Chapter 5
A Semantic Web Primer
1
Chapter 5
Logic and Inference: Rules
Grigoris Antoniou
Frank van Harmelen

Chapter 5
A Semantic Web Primer
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Lecture Outline
1.
Introduction
2.
Monotonic Rules: Example
3.
Monotonic Rules: Syntax & Semantics
4.
Description Logic Programs (DLP)
5.
Semantic Web Rules Language (SWRL)
6.
Nonmonotonic Rules: Syntax
7.
Nonmonotonic Rules: Example
8.
Rule Markup Language (RuleML)

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A Semantic Web Primer
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Knowledge Representation
The subjects presented so far were related to
the representation of knowledge
Knowledge Representation was studied long
before the emergence of WWW in AI
Logic is still the foundation of KR, particularly
in the form of predicate logic (first-order
logic)

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A Semantic Web Primer
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The Importance of Logic
High-level language for expressing
knowledge
High expressive power
Well-understood formal semantics
Precise notion of logical consequence
Proof systems that can automatically derive
statements syntactically from a set of
premises

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A Semantic Web Primer
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The Importance of Logic (2)
There exist proof systems for which semantic
logical consequence coincides with syntactic
derivation within the proof system
–
Soundness & completeness
Predicate logic is unique in the sense that sound
and complete proof systems do exist.
–
Not for more expressive logics (higher-order logics)
trace the proof that leads to a logical consequence.
Logic can provide explanations for answers
–
By tracing a proof

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A Semantic Web Primer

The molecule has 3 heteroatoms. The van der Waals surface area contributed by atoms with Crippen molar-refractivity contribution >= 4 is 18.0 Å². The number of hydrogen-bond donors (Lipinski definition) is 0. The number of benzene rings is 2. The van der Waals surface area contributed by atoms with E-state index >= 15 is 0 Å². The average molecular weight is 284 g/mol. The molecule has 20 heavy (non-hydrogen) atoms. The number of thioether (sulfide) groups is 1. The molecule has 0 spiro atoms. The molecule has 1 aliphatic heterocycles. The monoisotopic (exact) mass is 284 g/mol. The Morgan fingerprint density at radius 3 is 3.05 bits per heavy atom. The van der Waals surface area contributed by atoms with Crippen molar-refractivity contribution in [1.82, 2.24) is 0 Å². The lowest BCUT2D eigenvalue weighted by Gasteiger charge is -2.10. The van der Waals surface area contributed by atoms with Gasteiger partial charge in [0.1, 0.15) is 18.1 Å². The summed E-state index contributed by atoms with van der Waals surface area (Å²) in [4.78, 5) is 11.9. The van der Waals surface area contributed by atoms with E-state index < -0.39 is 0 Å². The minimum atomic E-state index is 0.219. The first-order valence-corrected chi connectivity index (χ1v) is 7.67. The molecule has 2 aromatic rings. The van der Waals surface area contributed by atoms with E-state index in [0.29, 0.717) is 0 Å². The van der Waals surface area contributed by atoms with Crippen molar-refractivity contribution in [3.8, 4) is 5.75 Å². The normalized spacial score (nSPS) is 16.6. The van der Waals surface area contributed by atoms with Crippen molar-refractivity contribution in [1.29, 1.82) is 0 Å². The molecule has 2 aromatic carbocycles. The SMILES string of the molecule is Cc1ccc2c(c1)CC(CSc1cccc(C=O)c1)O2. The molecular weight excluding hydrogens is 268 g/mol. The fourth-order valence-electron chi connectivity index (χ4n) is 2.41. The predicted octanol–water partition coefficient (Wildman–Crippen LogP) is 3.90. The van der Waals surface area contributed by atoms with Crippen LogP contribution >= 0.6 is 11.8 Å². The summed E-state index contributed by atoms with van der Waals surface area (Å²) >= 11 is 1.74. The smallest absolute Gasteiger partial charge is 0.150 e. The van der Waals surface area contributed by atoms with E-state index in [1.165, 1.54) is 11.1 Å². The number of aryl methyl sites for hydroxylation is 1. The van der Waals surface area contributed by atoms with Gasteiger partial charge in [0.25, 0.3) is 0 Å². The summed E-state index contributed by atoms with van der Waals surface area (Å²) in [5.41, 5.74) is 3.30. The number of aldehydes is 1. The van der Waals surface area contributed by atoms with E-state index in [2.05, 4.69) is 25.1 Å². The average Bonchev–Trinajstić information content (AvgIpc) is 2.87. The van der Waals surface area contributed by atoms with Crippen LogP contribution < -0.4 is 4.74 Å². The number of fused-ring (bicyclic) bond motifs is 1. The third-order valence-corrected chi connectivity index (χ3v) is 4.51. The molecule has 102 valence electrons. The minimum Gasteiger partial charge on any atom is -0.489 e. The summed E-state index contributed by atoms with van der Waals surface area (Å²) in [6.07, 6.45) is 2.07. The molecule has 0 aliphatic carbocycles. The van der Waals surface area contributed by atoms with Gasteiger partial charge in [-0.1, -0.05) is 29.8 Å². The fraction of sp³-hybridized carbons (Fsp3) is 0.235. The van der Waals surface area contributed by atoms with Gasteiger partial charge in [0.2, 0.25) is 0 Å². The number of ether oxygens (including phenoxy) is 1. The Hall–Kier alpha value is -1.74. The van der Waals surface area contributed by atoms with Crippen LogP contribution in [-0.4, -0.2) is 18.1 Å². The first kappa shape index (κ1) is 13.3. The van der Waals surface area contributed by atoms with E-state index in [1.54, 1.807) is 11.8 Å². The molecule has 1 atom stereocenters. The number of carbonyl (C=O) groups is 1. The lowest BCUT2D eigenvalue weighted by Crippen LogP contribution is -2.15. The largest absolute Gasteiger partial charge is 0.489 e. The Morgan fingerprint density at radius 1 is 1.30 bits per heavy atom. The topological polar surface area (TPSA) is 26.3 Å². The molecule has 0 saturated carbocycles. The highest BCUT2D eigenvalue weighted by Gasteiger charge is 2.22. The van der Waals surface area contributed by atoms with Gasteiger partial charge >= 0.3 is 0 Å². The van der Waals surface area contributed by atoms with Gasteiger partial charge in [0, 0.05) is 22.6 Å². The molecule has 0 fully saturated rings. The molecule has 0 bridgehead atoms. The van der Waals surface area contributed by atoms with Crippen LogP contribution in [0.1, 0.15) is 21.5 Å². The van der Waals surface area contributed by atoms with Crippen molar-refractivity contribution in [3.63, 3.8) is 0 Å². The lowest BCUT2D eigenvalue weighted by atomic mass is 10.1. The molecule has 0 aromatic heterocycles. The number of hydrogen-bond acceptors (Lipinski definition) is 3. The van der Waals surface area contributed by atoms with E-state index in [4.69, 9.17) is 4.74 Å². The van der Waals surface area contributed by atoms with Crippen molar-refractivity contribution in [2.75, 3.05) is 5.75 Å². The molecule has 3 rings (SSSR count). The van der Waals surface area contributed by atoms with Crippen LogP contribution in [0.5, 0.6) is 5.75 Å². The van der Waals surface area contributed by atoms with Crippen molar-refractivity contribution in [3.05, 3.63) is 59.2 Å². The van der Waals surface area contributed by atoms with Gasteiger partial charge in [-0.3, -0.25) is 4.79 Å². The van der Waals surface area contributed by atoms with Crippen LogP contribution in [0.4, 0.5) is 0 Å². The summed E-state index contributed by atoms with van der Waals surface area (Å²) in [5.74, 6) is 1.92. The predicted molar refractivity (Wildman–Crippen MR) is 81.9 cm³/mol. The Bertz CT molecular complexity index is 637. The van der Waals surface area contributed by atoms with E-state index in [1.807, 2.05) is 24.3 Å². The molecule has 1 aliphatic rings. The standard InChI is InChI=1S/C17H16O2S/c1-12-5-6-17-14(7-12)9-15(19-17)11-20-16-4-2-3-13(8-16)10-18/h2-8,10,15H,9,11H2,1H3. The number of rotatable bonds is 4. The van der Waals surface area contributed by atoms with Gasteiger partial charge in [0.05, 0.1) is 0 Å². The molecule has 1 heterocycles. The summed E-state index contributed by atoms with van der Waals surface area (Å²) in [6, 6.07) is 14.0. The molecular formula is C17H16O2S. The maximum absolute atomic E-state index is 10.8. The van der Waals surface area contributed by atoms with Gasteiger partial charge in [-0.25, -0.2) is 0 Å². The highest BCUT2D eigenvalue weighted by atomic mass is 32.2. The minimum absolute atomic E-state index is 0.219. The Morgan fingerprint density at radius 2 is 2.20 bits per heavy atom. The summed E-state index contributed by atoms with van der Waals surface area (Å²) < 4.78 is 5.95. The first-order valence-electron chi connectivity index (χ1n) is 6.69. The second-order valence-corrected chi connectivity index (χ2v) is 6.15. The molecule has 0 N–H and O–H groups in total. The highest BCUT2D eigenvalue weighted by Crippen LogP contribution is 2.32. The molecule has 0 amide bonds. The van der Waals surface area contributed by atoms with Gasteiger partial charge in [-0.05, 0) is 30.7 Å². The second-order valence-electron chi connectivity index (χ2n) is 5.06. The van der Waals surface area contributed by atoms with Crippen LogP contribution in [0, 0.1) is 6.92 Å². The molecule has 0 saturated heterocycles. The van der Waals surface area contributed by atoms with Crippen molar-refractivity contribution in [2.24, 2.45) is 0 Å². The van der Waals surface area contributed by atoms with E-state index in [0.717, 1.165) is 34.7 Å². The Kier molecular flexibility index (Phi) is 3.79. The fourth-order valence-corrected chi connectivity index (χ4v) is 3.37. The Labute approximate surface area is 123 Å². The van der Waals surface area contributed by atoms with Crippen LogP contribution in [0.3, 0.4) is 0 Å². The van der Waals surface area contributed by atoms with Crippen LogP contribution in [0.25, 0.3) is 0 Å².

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Specializations of Predicate Logic:
RDF and OWL
RDF/S and OWL (Lite and DL) are
specializations of predicate logic
–
correspond roughly to a description logic
They define reasonable subsets of logic
Trade-off between the expressive power and
the computational complexity:
–
The more expressive the language, the less
efficient the corresponding proof systems

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A Semantic Web Primer
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Specializations of Predicate Logic:
Horn Logic
A rule has the form:
A1, . . ., An
B
–
Ai
and
B
are atomic formulas
There are 2 ways of reading such a rule:
–
Deductive rules
:
If
A1,..., An
are known to be
true, then
B
is also true
–
Reactive rules
: If the conditions
A1,..., An
are
true, then carry out the action
B

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A Semantic Web Primer
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Description Logics vs. Horn Logic
Neither of them is a subset of the other
It is impossible to assert that a person X who is
brother of Y is uncle of Z (where Z is child of Y) in
OWL
–
This can be done easily using rules:
brother(X,Y), childOf(Z,Y)
uncle(X,Z)
Rules cannot assert the information that a person is
either a man or a woman
–
This information is easily expressed in OWL using disjoint
union

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A Semantic Web Primer
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Monotonic vs. Non-monotonic Rules
Example
: An online vendor wants to give a
special discount if it is a customer’s birthday
Solution 1
R1: If birthday, then special discount
R2: If not birthday, then not special discount
But what happens if a customer refuses to
provide his birthday due to privacy concerns?

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A Semantic Web Primer
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- Fall '16
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- Semantics, Logic Programming, Semantic Web Primer